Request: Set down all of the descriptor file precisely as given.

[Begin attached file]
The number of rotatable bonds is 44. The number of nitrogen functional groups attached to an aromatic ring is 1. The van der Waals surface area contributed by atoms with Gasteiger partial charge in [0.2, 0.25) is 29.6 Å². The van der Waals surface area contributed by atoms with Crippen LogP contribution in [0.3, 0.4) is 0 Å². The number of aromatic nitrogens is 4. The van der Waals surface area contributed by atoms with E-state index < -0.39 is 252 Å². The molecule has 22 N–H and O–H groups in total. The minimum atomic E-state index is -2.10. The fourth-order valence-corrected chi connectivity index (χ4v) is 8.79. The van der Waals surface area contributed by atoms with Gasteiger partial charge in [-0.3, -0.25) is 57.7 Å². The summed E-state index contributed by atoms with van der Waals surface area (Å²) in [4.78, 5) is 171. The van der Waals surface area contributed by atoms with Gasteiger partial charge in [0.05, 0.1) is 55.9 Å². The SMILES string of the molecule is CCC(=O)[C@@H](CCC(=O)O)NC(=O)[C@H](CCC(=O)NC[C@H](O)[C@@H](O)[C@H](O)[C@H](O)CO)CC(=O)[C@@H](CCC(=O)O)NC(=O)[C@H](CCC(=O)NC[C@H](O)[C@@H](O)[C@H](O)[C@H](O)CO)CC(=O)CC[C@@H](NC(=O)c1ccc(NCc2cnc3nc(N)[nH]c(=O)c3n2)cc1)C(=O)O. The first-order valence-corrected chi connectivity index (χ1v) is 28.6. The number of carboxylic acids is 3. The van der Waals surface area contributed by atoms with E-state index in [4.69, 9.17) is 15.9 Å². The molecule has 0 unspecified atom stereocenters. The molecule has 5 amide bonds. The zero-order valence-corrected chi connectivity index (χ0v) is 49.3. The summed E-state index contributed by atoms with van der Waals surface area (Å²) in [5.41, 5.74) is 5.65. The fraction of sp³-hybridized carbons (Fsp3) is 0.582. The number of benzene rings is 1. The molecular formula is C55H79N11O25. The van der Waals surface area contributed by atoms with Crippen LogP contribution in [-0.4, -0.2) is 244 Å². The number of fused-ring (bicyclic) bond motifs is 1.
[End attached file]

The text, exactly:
The number of rotatable bonds is 44. The number of nitrogen functional groups attached to an aromatic ring is 1. The van der Waals surface area contributed by atoms with Gasteiger partial charge in [0.2, 0.25) is 29.6 Å². The van der Waals surface area contributed by atoms with Crippen LogP contribution in [0.3, 0.4) is 0 Å². The number of aromatic nitrogens is 4. The van der Waals surface area contributed by atoms with E-state index < -0.39 is 252 Å². The molecule has 22 N–H and O–H groups in total. The minimum atomic E-state index is -2.10. The fourth-order valence-corrected chi connectivity index (χ4v) is 8.79. The van der Waals surface area contributed by atoms with Gasteiger partial charge in [-0.3, -0.25) is 57.7 Å². The summed E-state index contributed by atoms with van der Waals surface area (Å²) in [4.78, 5) is 171. The van der Waals surface area contributed by atoms with Gasteiger partial charge in [0.05, 0.1) is 55.9 Å². The SMILES string of the molecule is CCC(=O)[C@@H](CCC(=O)O)NC(=O)[C@H](CCC(=O)NC[C@H](O)[C@@H](O)[C@H](O)[C@H](O)CO)CC(=O)[C@@H](CCC(=O)O)NC(=O)[C@H](CCC(=O)NC[C@H](O)[C@@H](O)[C@H](O)[C@H](O)CO)CC(=O)CC[C@@H](NC(=O)c1ccc(NCc2cnc3nc(N)[nH]c(=O)c3n2)cc1)C(=O)O. The first-order valence-corrected chi connectivity index (χ1v) is 28.6. The number of carboxylic acids is 3. The van der Waals surface area contributed by atoms with E-state index in [4.69, 9.17) is 15.9 Å². The molecule has 0 unspecified atom stereocenters. The molecule has 5 amide bonds. The zero-order valence-corrected chi connectivity index (χ0v) is 49.3. The summed E-state index contributed by atoms with van der Waals surface area (Å²) in [5.41, 5.74) is 5.65. The fraction of sp³-hybridized carbons (Fsp3) is 0.582. The number of benzene rings is 1. The molecular formula is C55H79N11O25. The van der Waals surface area contributed by atoms with Crippen LogP contribution in [-0.4, -0.2) is 244 Å². The number of fused-ring (bicyclic) bond motifs is 1.